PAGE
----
(USA, 129 min.)
Dir. Craig Gillespie, Writ. Tom McCarthy
Starring: Jon Hamm, Aasif Mandvi, Madhur Mittal, Suraj Sharma, Lake Bell, Alan Arkin.
Don Draper knows how to make a pitch, so it’s no wonder that “Mad Men” star Jon Hamm gamely steps to the mound in the feel-good sports flick Million Dollar Arm. There’s some Madison Avenue drive and showmanship behind the pitch that Hamm’s sports agent JB makes to save his business in the film. The key to success, he thinks, is to breed a new culture of fandom for American baseball and the best resource lies in the untapped market of India where cricket fans are ideally suited for the American pastime of hitting a ball with a bat. From Lucky Strikes to three strikes, though, Hamm sells it with conviction.
This inspirational true story provides warm, wholesome, family entertainment as JB jets to India and undertakes a talent competition akin to “American Idol” as he searches for cricket players with strong arms. Balls fly sideways, if they fly at all, so American baseball seems like a faraway dream. It does, that is, until two upstart players, Dinesh (Madhur Mittal) and Rinku (Life of Pi’s Suraj Sharma), have the talent JB seeks and the heart to match.
Million Dollar Arm likably blends a fish-out-of-water scenario within a teacher/mentor relationship as JB both coaches the boys and learns from them in turn. One can almost envision the studio pitch, though, in which a producer imagines a film that crossbreeds The Blind Side with Slumdog Millionaire, and the Bollywood infused score by AR Rahman is bound to conjure some memories of the latter film. The film scores some laughs with Alan Arkin mailing in a performance as a curmudgeonly talent scout and finds some sweetness in a romance with Lake Bell that plays a bit too on the nose as Brenda teaches JB how to be a father. Jon Hamm is fine in Sandra Bullock mode, as JB fastidiously uses storytelling and old-school salesmanship to mould Dinesh and Rinku into Peggy Olsons of the major league.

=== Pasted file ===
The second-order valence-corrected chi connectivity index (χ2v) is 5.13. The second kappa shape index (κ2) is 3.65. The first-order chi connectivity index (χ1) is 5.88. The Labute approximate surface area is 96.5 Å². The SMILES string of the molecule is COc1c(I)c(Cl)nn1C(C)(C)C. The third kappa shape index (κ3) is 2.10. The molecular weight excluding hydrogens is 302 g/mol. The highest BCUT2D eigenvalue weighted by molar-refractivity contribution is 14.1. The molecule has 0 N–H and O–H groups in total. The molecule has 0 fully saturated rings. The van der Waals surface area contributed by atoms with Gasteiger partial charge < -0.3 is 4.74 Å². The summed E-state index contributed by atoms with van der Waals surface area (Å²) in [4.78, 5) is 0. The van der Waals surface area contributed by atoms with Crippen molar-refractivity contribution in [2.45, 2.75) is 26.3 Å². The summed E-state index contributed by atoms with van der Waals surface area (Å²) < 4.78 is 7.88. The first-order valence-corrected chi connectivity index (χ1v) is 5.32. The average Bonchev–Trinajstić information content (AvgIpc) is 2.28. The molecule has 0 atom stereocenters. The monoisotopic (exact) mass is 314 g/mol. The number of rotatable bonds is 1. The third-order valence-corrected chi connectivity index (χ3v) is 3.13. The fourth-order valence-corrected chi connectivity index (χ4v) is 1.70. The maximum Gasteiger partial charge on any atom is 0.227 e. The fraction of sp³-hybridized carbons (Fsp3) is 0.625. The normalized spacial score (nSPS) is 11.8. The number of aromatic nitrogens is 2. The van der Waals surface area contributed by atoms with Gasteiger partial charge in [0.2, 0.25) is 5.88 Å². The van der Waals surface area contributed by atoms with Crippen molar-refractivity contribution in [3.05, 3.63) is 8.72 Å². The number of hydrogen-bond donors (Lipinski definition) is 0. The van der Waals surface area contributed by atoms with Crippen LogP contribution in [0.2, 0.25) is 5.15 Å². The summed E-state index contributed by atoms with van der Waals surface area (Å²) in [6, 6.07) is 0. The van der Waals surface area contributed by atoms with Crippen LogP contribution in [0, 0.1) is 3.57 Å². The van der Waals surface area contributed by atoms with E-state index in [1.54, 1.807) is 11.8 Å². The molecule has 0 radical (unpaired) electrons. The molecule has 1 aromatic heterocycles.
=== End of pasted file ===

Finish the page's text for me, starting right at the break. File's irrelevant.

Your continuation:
The Blind Side, alternatively, is self-contained in its all-Americanness compared to Million Dollar Arm, and the harmlessness of former film doesn’t apply to the latter. JB’s sale of baseball and the reward of fame awkwardly posit the American Dream as a global dream. Million Dollar Arm celebrates American ideology creeping across borders as the dramatization of this true story suggests that the only road to success is an American one paved with dollar bills and TV cameras. That’s a strike, or maybe even a foul.
Rating: ★★★ (out of ★★★★★)
Million Dollar Arm is now available on home video.